Lesson from a recent court ruling in a religious discrimination case: Yes, companies must take reasonable steps to accommodate workers’ religious beliefs. No, they don’t have to provide accommodations that would impose a hardship on the organization.

The case involved a truck driver named Banayah Yisrael, who followed the Hebrew Israelite faith. His employer, Thompson Contracting, provided grading, paving, and utility services for transportation projects in eastern North Carolina.

Thompson operated on a normal workweek of Monday through Friday, but its operations were weather-sensitive and largely dependent on soil conditions.

In order to meet project deadlines and make up for days lost due to bad weather, Thompson’s employees were frequently required to work on Saturday.

Yisrael’s faith observed the Sabbath on Saturday, and he objected to working on that day. But when conditions dictated, Yisrael was asked to report to work. He was fired after missing several Saturdays when he was  scheduled to work.

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Yisrael filed a religious discrimination complaint with the EEOC, claiming that Thompson had an obligation to accommodate his religious beliefs and allow him to take Saturday off.

The EEOC proposed three accommodations Thompson could have made; a federal appeals court rejected all three.

Here’s a rundown, from attorneys Kevin Ceglowski and David Woodward of the law firm Poyner Spruill:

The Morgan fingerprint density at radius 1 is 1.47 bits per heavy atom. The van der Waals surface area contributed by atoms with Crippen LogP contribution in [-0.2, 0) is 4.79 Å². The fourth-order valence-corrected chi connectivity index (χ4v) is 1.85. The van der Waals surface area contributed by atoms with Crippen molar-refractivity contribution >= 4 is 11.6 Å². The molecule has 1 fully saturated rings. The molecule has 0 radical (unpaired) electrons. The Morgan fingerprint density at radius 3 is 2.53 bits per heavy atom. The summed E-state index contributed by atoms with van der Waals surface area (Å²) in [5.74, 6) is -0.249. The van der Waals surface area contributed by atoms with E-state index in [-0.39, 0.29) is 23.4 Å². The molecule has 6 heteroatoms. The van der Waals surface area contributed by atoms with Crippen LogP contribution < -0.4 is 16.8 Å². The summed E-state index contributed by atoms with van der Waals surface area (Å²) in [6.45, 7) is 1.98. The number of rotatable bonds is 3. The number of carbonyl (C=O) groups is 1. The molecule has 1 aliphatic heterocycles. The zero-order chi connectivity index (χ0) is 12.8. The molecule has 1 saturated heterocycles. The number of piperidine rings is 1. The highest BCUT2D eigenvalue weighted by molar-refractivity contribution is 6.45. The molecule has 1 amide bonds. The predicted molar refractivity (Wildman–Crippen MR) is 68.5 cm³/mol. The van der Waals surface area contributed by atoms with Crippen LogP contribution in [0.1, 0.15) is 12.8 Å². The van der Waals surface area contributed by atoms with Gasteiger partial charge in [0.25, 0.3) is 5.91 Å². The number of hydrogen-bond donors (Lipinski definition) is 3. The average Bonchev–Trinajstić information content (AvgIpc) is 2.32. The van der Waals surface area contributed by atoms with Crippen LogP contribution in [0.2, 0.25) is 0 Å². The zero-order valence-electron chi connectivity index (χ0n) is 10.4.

First, the EEOC argued that Thompson could operate without Yisrael on Saturdays. The court rejected this proposal because if Yisrael wasn’t at work, the company would be forced to hire independent contractors, order other employees to do his work or not get his work done at all.

Second, the agency argued that the company should have had substitute drivers to cover for Yisrael’s absences. The court said the cost of maintaining a stable of substitute drivers was an undue burden.

Finally, the court ruled that Thompson wasn’t required to offer Yisrael a transfer, since, in earlier discussions, Yisrael had indicated he wouldn’t accept one.

The case is EEOC v. Thompson Contracting.

The post EEOC’s suggested accommodations would be hardships, court rules appeared first on HR Morning.

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